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According to the CDC 6 to 12 million children in the US are infested with head lice each year.
Very often parents contract head lice from their children.


There are many types of lice, the head louse, or Pediculus humanus capitis, is a parasitic insect that can be found on the head and, more rarely, the eyebrows and eyelashes of people.


There are three stages of the lice life cycle: egg, nymph and adult.


Head lice have six claws designed for them to crawl from hair strand to hair strand. These claws allow them to move from head to head.


A head-lice infestation occurs when a female adult louse moves to a new head and lays eggs. When those lice eggs hatch, the lice will most likely stay on that head throughout the entire lice life cycle. Unless the head is treated and all lice and eggs are killed, the lice infestation will continue for however long the lice can live.


Adult lice will be the easiest to spot because they are the biggest. But at the size of a sesame seed, they still aren’t that big. Although lice vary in color, if you see a grayish-white or tan bug crawling through the hair, it is probably a louse. If you look closely at an adult louse, you should be able to see human blood inside it.

Look at the hair strands about a quarter inch (~0.5 cm) off the scalp. See if you can find lice eggs (often called nits) attached to individual hairs. Nits are extremely small. They look like tiny specks and will be glued pretty securely to the hair. If you see any, try pulling them off with your fingers. If you can’t easily pull them off, they are probably eggs and not dandruff.

The primary way you can get head lice is when your head comes in direct contact with the head of an infested individual. Head-to-head contact like that doesn’t guarantee that the infestation will spread, but it gives lice the best opportunity to move from the hair of the infested person to your hair.

Head lice don’t jump, swim or fly. Without strands of hair to grab with the claws on their legs, they have trouble getting around at all. However, they can crawl pretty quickly along the hair, so if your hair comes in contact with an infested head, it doesn’t take much for a louse to hitch a ride on a strand of your hair and make its way to your scalp.

Excluding the 8-9 days they spend as eggs, head lice can live for around 40-45 days on your head. As parasites, they feed on human blood several times a day.

If they are removed from their food source – say from getting knocked out of your hair with a brush or your hand – they can survive 24-48 hours. If they don’t find some human hair to crawl back to a new host during that time, they will die.

There are many ways you can kill lice. You can suffocate them, poison them, or dry them out. You can also starve them if you get them away from their food source – your head – long enough (they’ll die within 24-48 hours).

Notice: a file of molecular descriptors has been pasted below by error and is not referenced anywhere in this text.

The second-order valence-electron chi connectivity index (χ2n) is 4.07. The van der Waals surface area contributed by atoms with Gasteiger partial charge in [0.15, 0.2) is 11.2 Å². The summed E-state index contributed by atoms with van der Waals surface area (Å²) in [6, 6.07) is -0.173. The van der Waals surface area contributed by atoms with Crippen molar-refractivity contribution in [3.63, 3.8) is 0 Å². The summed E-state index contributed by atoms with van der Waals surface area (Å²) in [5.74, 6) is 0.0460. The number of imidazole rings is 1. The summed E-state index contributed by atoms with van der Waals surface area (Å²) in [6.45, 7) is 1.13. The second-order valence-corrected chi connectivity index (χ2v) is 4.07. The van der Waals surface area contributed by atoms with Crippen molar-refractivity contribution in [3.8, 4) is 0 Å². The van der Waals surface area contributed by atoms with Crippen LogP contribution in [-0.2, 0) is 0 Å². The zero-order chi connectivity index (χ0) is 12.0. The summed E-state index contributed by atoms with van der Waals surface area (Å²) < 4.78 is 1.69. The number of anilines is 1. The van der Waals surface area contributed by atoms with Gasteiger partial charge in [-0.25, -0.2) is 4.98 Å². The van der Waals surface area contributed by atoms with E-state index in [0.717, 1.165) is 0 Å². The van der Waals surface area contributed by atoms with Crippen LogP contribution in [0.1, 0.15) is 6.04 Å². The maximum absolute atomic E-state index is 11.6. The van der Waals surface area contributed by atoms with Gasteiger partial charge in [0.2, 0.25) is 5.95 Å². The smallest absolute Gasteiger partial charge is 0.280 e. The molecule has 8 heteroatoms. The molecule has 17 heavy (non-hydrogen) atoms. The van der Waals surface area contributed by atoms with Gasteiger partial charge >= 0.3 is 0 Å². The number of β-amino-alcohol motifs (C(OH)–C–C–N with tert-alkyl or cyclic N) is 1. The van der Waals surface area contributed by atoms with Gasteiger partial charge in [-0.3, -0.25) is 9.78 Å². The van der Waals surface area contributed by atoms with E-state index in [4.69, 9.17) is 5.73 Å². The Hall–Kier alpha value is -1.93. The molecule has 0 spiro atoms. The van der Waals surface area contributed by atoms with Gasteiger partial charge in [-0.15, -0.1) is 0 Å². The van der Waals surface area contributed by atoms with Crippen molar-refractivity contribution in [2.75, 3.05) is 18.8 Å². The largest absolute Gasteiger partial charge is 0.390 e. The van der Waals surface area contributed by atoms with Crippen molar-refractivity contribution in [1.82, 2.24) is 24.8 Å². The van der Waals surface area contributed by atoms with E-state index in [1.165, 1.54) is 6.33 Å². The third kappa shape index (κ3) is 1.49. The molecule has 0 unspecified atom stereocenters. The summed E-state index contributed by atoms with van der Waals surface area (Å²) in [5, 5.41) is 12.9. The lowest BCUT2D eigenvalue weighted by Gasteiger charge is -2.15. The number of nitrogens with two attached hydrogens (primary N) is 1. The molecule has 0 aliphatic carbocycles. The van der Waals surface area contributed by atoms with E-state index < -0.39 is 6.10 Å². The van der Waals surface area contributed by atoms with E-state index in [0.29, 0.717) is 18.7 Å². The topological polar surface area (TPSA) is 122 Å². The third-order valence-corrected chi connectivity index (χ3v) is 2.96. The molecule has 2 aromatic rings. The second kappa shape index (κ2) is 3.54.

The AirAllé device is intended to kill or remove head lice and their eggs in the hair of adults and children 4 years of age and older. For children under 4, we recommend a traditional comb-out.

Yes! Because it is an FDA-cleared device, we can’t make up efficacy claims that aren’t backed up by clinical data.

You are now LICE FREE! Leave our exclusive topical gel in the hair for 15 mins. Before washing your hair, carefully remove  your clothing.

It is not uncommon to have some itchiness after treatment. Itching is especially common if you have been treating  with other products or have had the infestation for a while and have been scratching vigorously. It is normal to see stray nits after treatment. These nits are not viable and won’t hatch. Do not use additional products.

To prevent head lice in the future, wear hair in a bun or braids. When you need additional preventive products, or if you ever have any questions, contact us!

After leaving our clinic today, you will be lice free.We want you to stay that way, so we recommend you do the following as soon as you get home.

  1. Wash and dry pillowcases, sheets, towels and clothes that any treated family members used in the past 24 hours. Make sure you use the hot water and high heat settings for your washer and dryer.

After that, relax. You don’t have to worry about delousing any other of your home. Scientific studies have shown that is extremely rare for lice to be on carpets, furniture, brushes, or combs. Even if they were, they would be dehydrated and nearly incapable of getting back on a family members head.
That said, if it gives you more peace of mind, you can always vacuum and /or use a sticky lint roller on sofas, chairs, and carpets. You can place combs, hair brushes and ponytail holders in a plastic baggie and leave them in the freezer overnight.

Do not use any bug bombs or furniture sprays that claim to kill lice. They are not necessary and many are toxic and ineffective.


See a comparison chart of lice treatment solutions that have been clinically tested.


We offer treatments options for all infestation levels and budgets.

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